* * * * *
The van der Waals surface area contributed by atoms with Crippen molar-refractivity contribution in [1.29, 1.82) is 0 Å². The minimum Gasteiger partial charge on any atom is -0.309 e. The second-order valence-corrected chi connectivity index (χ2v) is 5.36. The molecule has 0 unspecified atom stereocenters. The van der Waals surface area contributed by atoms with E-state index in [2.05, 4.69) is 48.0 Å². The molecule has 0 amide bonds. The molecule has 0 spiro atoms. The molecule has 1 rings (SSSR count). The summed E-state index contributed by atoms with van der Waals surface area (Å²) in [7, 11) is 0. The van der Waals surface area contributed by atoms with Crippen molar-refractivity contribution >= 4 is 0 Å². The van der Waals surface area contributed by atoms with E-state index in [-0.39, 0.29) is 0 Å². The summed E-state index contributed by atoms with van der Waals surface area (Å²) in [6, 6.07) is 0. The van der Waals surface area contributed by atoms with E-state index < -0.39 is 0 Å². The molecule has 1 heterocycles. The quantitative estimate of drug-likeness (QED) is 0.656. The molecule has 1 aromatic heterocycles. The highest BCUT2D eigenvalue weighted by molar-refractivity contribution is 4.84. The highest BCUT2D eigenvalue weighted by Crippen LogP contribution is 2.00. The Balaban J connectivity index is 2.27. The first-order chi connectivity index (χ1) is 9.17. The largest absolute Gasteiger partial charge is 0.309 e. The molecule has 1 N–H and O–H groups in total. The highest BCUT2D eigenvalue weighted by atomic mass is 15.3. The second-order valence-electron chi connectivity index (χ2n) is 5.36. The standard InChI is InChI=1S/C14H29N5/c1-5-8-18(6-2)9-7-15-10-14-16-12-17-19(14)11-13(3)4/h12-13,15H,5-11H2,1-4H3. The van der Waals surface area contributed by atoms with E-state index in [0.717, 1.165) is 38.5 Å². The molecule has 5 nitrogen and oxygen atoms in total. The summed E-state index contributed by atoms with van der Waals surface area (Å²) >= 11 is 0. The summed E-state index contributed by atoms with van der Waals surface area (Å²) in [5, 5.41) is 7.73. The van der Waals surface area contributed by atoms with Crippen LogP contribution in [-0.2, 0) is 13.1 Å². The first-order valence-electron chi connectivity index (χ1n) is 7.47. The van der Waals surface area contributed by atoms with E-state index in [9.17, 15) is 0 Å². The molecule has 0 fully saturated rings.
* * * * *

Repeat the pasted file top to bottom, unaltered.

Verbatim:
The van der Waals surface area contributed by atoms with Crippen molar-refractivity contribution in [1.29, 1.82) is 0 Å². The minimum Gasteiger partial charge on any atom is -0.309 e. The second-order valence-corrected chi connectivity index (χ2v) is 5.36. The molecule has 0 unspecified atom stereocenters. The van der Waals surface area contributed by atoms with E-state index in [2.05, 4.69) is 48.0 Å². The molecule has 0 amide bonds. The molecule has 0 spiro atoms. The molecule has 1 rings (SSSR count). The summed E-state index contributed by atoms with van der Waals surface area (Å²) in [7, 11) is 0. The van der Waals surface area contributed by atoms with Crippen molar-refractivity contribution >= 4 is 0 Å². The van der Waals surface area contributed by atoms with E-state index in [-0.39, 0.29) is 0 Å². The summed E-state index contributed by atoms with van der Waals surface area (Å²) in [6, 6.07) is 0. The van der Waals surface area contributed by atoms with E-state index < -0.39 is 0 Å². The molecule has 1 heterocycles. The quantitative estimate of drug-likeness (QED) is 0.656. The molecule has 1 aromatic heterocycles. The highest BCUT2D eigenvalue weighted by molar-refractivity contribution is 4.84. The highest BCUT2D eigenvalue weighted by Crippen LogP contribution is 2.00. The Balaban J connectivity index is 2.27. The first-order chi connectivity index (χ1) is 9.17. The largest absolute Gasteiger partial charge is 0.309 e. The molecule has 1 N–H and O–H groups in total. The highest BCUT2D eigenvalue weighted by atomic mass is 15.3. The second-order valence-electron chi connectivity index (χ2n) is 5.36. The standard InChI is InChI=1S/C14H29N5/c1-5-8-18(6-2)9-7-15-10-14-16-12-17-19(14)11-13(3)4/h12-13,15H,5-11H2,1-4H3. The van der Waals surface area contributed by atoms with E-state index in [0.717, 1.165) is 38.5 Å². The molecule has 5 nitrogen and oxygen atoms in total. The summed E-state index contributed by atoms with van der Waals surface area (Å²) >= 11 is 0. The summed E-state index contributed by atoms with van der Waals surface area (Å²) in [5, 5.41) is 7.73. The van der Waals surface area contributed by atoms with Crippen LogP contribution in [-0.2, 0) is 13.1 Å². The first-order valence-electron chi connectivity index (χ1n) is 7.47. The van der Waals surface area contributed by atoms with E-state index in [9.17, 15) is 0 Å². The molecule has 0 fully saturated rings.